As Congress gears up for a rethink of federal tax policy, America is having a Chicken of the Sea moment. Like the actress Jessica Simpson, who famously didn't know what to make of her canned tuna—"Is this chicken, what I have, or is this fish?"—Americans are confused about deductions, exemptions, and other special treatments in the Internal Revenue Code. If Congress repeals a tax break to reduce the deficit, does that mean it's raising taxes and stealing money from your pocket? Or is it cleaning up a backdoor form of federal spending—what economists call a tax expenditure?
The positioning matters. Many Americans, not just those in the Tea Party, oppose any kind of tax increase, arguing that the budget should be balanced strictly through spending cuts. They don't trust government to use wisely the extra money it collects. That argues for leaving tax breaks in place. "To claim that forgone tax revenue is a government expenditure implies that the money at stake actually belongs to the government, which is graciously letting taxpayers keep it, rather than to the people who earned it," Michael F. Cannon, health policy studies director at the Cato Institute, wrote in a Cato blog last November.
Yet Americans also dislike special treatment for favored constituents, as National Taxpayer Advocate Nina E. Olson observed in January in her annual report to Congress. And they're skeptical of using the tax code for social engineering—steering people toward certain activities and away from others. That, along with the ballooning federal deficit, argues for repealing some of the tax breaks. Revenue carve-outs such as the home mortgage interest deduction are "simply spending in drag," says Howard Gleckman, resident fellow at the Tax Policy Center, a joint venture of the Urban Institute and the Brookings Institution. "It makes no economic difference whether you give somebody a subsidy through the tax code or you give them a subsidy via spending."
A trillion dollars a year rides on settling this chicken-or-fish confusion. If left untouched, tax expenditures of various kinds will reduce the federal government's revenue by about $5 trillion between 2010 and 2014 from what it would have been with no such breaks, according to the nonpartisan Joint Committee on Taxation. Repealing some of the breaks would allow the government to lower overall tax rates dramatically and still raise the same amount of money, or lower rates a little and raise a lot more.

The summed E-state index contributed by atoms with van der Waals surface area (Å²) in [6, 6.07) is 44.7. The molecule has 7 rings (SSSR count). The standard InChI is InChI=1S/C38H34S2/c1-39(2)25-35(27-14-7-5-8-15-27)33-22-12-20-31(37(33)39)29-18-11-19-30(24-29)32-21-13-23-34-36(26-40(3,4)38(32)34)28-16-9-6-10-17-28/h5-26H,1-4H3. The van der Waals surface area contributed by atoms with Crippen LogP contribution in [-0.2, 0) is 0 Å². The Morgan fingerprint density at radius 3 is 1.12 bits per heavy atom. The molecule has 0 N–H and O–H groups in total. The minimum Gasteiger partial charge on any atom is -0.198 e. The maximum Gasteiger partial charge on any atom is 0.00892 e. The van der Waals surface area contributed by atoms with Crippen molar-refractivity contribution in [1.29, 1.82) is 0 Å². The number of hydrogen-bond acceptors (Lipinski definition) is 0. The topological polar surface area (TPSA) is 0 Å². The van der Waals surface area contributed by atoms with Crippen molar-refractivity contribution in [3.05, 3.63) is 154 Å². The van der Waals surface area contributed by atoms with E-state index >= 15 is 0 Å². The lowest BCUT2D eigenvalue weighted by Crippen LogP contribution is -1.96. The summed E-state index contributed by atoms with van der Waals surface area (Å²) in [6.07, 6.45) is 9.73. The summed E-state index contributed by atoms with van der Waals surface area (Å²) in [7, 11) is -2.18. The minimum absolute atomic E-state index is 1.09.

Here's an idea: Stop the unproductive debate over how to characterize tax breaks and focus on what really matters—setting a tax policy that raises the necessary revenue in a way that's fair and simple, and doesn't discourage work, investment, and growth. Using those criteria, a lot of entrenched tax breaks would disappear. And the Alternative Minimum Tax—a hated tool to stop taxpayers from claiming too many breaks—would no longer be necessary.
The best way to begin thinking about this was put forward in November by Republican Alan Simpson and Democrat Erskine Bowles, co-chairmen of the National Commission on Fiscal Responsibility and Reform. Their most drastic option, the "Zero Plan," would eliminate every tax expenditure as well as the AMT and other encrustations. Doing so, they said, would let the government cut the top individual rate to 23 percent from 35 percent while bringing in $80 billion more.
It's not realistic to wipe out every tax break, but a clean slate is always a good place to start. It dangles the carrot of low rates in front of lawmakers, while exposing the cost of adding back tax breaks. Adding the earned income tax credit and the child tax credit, for example, would bump the top rate back up by one percentage point to 24 percent, according to Simpson and Bowles. Adding mortgage, health, and retirement benefits in addition, plus changing the taxation of international income, would force the top rate up to 28 percent. And so on.